Sailing: Italians turn to attack

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The Independent Online
The pace quickened in the Fastnet Race yesterday. The big trimarans, competing for the first time, making the finish in Plymouth, the Whitbread 60s and maxis due in for breakfast today, while the Admiral's Cup fleet rounded the lighthouse rock of south-west Ireland and are set for a good run home.

With the second-placed New Zealand team's tactic of heading offshore and south to find better wind having failed to bring the advantage they hoped, the window has been further opened for the Italian trio to attack the United States, the overall leaders going into the 610-mile finale for the Cup.

Their 40-footer Brava Q8 was just holding off German rival Pinta to lead that division while the American MK Cafe was down in sixth. Their big boat, Madina, was second, just five seconds behind the first cupper round the rock at 16.55. America's Flash Gordon, and their Mumm 36, Breeze, was third, compared with America's Jameson in sixth.

With each place point in each division worth four points that was enough, if the race were stopped there and then, to allow the defending Italian champions to repeat what they had done in 1995 and snatch the cup from the leading Americans.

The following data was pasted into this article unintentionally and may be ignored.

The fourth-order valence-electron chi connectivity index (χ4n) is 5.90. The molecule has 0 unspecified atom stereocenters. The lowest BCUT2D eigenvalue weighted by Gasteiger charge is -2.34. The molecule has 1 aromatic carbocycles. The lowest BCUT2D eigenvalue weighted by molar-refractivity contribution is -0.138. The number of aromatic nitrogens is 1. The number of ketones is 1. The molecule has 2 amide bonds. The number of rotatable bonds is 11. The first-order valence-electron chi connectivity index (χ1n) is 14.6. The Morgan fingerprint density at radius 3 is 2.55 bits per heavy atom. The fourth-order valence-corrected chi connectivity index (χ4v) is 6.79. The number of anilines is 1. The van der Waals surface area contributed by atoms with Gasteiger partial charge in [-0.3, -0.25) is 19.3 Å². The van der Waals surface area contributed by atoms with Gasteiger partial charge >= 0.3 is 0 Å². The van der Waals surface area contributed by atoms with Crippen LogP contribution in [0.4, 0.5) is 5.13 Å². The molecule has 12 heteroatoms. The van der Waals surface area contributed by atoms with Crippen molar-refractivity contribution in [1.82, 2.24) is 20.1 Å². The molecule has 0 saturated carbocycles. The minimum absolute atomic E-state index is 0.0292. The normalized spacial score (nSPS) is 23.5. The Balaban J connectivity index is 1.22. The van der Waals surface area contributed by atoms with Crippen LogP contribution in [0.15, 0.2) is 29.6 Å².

But there was still over 250 miles to go and anything, including gear failure, could happen. There was a strong hope that Britain would improve on their overall standing of sixth out of seven as their 36-footer, Tim Barrett's Bradamante skippered by John Merricks and Ian Walker, held a lead of nearly an hour over their nearest rival. They were also heading for a top-scoring 36 in the whole series and one of the top three overall.

Graham Walker's 45-ft Corum Indulgence, with Chris Law, Jeremy Robinson, Stuart Childerley and Graham Bailey sharing the helming, was lying third on handicap, and the 40-footer, Tony Buckingham's Easy Oars, was making progress, moving up to fifth and chasing fourth-placed G-Net of Australia.

All the cuppers were due round by the early hours of this morning to finish between early evening today and midnight. At least 12 hours ahead of them would be the maxis, including the five Ericsson 80s, led by Ross Field in Banque Internationale a Luxembourg, and the nine Whitbread 60s.

Tuning up against each other for the first time, Grant Dalton's led the Whitbread 60s in Merit Cup over Britain's Lawrie Smith, just 300 yards ahead with less than 200 miles to go.

But none could match the big multis, in, done, dusted, and won by Laurent Bourgnon's Primagaz, who averaged 22 knots for the last 250 miles.

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